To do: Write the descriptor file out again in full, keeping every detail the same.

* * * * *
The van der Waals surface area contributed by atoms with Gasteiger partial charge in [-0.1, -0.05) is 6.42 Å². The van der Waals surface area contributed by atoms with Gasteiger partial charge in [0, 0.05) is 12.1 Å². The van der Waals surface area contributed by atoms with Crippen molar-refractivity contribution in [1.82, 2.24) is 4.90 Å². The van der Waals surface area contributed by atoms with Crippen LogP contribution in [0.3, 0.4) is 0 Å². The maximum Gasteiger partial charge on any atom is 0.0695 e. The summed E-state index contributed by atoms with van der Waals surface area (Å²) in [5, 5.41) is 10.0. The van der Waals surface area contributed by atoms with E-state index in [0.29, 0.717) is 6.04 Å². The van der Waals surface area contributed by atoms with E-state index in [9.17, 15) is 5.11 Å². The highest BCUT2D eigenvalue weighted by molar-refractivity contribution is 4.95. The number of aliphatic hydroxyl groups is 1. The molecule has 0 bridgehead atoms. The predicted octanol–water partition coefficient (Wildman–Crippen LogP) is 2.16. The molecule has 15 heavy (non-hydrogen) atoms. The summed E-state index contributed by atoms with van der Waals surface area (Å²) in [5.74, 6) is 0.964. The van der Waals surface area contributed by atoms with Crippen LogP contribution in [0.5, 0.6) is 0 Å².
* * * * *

The van der Waals surface area contributed by atoms with Gasteiger partial charge in [-0.1, -0.05) is 6.42 Å². The van der Waals surface area contributed by atoms with Gasteiger partial charge in [0, 0.05) is 12.1 Å². The van der Waals surface area contributed by atoms with Crippen molar-refractivity contribution in [1.82, 2.24) is 4.90 Å². The van der Waals surface area contributed by atoms with Crippen LogP contribution in [0.3, 0.4) is 0 Å². The maximum Gasteiger partial charge on any atom is 0.0695 e. The summed E-state index contributed by atoms with van der Waals surface area (Å²) in [5, 5.41) is 10.0. The van der Waals surface area contributed by atoms with E-state index in [0.29, 0.717) is 6.04 Å². The van der Waals surface area contributed by atoms with E-state index in [9.17, 15) is 5.11 Å². The highest BCUT2D eigenvalue weighted by molar-refractivity contribution is 4.95. The number of aliphatic hydroxyl groups is 1. The molecule has 0 bridgehead atoms. The predicted octanol–water partition coefficient (Wildman–Crippen LogP) is 2.16. The molecule has 15 heavy (non-hydrogen) atoms. The summed E-state index contributed by atoms with van der Waals surface area (Å²) in [5.74, 6) is 0.964. The van der Waals surface area contributed by atoms with Crippen LogP contribution in [0.5, 0.6) is 0 Å².